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Woken Will Hardy

Friday, Brian Windhorst of ESPN gave us three names to consider as the next head coach of the Oklahoma City Thunder. Today We take a look at Spurs' assistant Will Hardy.
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Now that we have a list of potential coaching candidates for the Oklahoma City Thunder, we will take the next three days to profile each of them. Today we'll start with Spurs assistant Will Hardy

At 32, he is the youngest of the contenders mentioned by ESPN's Brian Windhorst during Friday's episode of The Jump.  According to his bio on the Spurs website, Hardy has spent 10 years in San Antonio. 

During that time, he worked his way up from being a video coordinator to becoming an assistant coach. From 2015-2018 Hardy was head coach of the Spurs Summer League teams and was the videographer for Team USA during the 2019 FIBA World Cup. 

Hardy has more than a few things that would make him attractive to Sam Presti. The most obvious is the Spurs connection, the same franchise in which Presti grew up in himself. 

Learning from Greg Popovich means he won't be a loose cannon with the media, plus he'll have a firm understanding and respect for Thunder's organizational structure.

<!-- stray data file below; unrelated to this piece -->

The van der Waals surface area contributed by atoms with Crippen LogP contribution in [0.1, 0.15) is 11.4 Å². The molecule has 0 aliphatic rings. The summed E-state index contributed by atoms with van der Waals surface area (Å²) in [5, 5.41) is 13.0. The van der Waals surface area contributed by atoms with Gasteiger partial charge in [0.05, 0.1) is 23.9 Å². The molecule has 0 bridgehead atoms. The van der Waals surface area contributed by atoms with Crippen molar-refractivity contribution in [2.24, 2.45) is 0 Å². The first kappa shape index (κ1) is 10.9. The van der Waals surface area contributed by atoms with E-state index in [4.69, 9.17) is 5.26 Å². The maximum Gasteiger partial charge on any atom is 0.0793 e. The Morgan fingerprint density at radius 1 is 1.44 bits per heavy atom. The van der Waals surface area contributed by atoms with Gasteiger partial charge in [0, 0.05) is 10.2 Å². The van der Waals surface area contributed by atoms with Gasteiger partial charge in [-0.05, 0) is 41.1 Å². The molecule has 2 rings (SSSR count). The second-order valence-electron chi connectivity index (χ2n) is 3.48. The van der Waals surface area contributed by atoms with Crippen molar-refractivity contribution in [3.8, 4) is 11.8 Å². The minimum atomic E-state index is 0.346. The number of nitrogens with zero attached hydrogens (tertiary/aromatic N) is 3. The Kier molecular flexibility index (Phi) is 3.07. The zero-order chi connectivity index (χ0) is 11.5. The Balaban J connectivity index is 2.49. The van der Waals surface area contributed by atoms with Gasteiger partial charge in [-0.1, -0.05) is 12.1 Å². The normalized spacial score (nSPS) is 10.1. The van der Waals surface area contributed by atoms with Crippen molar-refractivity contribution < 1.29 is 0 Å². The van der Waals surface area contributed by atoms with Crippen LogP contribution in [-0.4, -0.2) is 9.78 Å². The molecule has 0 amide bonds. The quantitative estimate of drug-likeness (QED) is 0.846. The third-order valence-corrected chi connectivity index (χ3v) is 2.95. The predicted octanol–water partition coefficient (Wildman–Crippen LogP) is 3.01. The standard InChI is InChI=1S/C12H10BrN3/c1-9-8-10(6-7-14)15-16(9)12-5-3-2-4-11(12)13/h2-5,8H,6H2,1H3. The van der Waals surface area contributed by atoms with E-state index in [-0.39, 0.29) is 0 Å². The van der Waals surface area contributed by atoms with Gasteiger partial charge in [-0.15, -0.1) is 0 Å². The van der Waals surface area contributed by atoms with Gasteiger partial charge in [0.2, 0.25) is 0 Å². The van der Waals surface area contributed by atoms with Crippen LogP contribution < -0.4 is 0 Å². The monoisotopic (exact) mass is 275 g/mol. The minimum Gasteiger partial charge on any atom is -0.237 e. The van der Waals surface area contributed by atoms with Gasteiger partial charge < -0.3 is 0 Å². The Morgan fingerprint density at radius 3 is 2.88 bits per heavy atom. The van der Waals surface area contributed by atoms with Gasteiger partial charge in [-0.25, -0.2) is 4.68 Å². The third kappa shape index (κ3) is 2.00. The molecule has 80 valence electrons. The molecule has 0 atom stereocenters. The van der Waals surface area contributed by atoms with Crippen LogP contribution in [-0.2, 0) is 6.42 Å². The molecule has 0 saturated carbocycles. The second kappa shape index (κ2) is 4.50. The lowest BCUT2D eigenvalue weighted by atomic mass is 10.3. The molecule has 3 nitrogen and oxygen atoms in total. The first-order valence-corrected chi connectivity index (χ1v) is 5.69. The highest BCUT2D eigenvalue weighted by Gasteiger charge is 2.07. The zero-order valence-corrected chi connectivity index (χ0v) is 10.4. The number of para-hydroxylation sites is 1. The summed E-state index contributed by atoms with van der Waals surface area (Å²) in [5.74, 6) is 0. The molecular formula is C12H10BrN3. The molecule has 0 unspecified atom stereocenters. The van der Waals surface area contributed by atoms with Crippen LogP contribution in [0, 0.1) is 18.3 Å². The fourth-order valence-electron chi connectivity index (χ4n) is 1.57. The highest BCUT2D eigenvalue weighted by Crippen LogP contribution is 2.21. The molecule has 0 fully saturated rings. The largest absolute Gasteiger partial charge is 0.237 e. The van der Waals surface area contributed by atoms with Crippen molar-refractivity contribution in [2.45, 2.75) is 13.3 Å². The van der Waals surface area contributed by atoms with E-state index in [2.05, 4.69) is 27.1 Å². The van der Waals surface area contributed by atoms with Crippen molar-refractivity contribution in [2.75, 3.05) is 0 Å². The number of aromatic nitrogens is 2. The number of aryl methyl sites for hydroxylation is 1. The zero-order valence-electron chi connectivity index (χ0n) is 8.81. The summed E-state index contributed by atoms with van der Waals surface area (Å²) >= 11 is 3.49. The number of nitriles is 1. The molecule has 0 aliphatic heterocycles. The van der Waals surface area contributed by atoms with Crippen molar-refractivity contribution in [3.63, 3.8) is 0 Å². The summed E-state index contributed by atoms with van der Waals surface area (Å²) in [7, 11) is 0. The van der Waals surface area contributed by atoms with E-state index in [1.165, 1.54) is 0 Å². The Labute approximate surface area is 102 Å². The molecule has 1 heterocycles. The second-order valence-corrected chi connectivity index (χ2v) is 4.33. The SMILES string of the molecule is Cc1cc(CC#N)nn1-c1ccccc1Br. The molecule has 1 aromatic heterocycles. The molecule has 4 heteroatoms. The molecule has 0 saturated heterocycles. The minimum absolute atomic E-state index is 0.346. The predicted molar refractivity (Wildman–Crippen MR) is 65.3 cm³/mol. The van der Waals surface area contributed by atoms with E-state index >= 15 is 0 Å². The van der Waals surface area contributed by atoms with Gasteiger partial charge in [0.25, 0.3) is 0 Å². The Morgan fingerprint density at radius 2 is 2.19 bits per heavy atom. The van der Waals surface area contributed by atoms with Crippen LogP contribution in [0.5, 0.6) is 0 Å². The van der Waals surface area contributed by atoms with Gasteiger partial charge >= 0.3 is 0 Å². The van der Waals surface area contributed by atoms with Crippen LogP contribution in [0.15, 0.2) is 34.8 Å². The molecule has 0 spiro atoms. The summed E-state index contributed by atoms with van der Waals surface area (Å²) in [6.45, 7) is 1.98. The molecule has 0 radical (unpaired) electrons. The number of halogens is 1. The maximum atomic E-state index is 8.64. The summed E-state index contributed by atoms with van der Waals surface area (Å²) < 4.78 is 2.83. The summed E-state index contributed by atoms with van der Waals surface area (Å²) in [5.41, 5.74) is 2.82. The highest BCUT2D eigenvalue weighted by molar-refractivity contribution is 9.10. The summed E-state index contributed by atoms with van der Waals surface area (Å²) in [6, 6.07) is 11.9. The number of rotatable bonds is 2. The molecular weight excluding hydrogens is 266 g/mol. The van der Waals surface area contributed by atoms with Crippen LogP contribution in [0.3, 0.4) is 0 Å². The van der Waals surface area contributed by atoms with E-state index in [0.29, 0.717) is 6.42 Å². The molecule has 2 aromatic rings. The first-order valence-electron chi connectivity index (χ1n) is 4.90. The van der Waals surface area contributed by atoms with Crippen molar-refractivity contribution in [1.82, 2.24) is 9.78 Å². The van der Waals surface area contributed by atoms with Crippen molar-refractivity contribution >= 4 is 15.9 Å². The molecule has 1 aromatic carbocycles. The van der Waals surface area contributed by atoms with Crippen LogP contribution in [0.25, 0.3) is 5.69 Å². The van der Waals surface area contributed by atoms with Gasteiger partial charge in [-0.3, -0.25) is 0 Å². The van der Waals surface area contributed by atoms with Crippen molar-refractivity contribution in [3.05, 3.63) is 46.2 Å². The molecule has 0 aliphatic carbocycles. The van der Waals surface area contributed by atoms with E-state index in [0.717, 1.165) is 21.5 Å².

He'll be able to relate to a young Thunder roster better than some of the more seasoned coaches Presti might consider. However, he understands that he has to be the one in charge. 

In 2016 Hardy told the San Antonio Express:

"You still have to find a balance where you're not their buddy."... "You still have to command a little bit of respect as someone who they are going to listen to." 

"I just try to be somebody who they knew was going to bring a lot of energy every day and somebody that was going to be here working hard."... "I think that's how you gain respect from those guys." 

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"Just by showing them that you take it seriously, and you think about it a lot and work hard at it."... "That way, when you have something for them, they know that it's thought through, and you're not just spitballing." 

Hardy will need to have a firm hand but be willing to listen to Shai Gilgeous-Alexander, Darius Bazley, and Lu Dort. He'll also need to lean on Presti for advice because there is a good chance a lot of Oklahoma City's veteran leadership will be gone. 

Popovich says:

"He's a good learner, and he became someone who understood what was important as far as winning and losing. ..." And more than that, development on an individual basis for a player."

"He spent a lot of time (in the gym) over the last few years with Chad (Forcier) and Chip (Engelland) watching the drills, techniques, and how we approach those young kids in what we call a vitamin — what they do every day over and over again."

Because the season won't likely be starting till January, the Thunder can take their time to make this hire. Also, it might benefit whoever the new coach is to have the roster set before they walk in the door. 


Presti will do his due diligence, and in the end, he will choose the candidate that best fits the Thunder mold. This is the way. 

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With more than 20 years of experience hosting local and national radio shows, Erik Gee is a fixture of Oklahoma sports media. He has covered the Oklahoma City Thunder for the past eight seasons. He is also the co-host of the Pat Jones show on 97.1 The Sports Animal in Tulsa.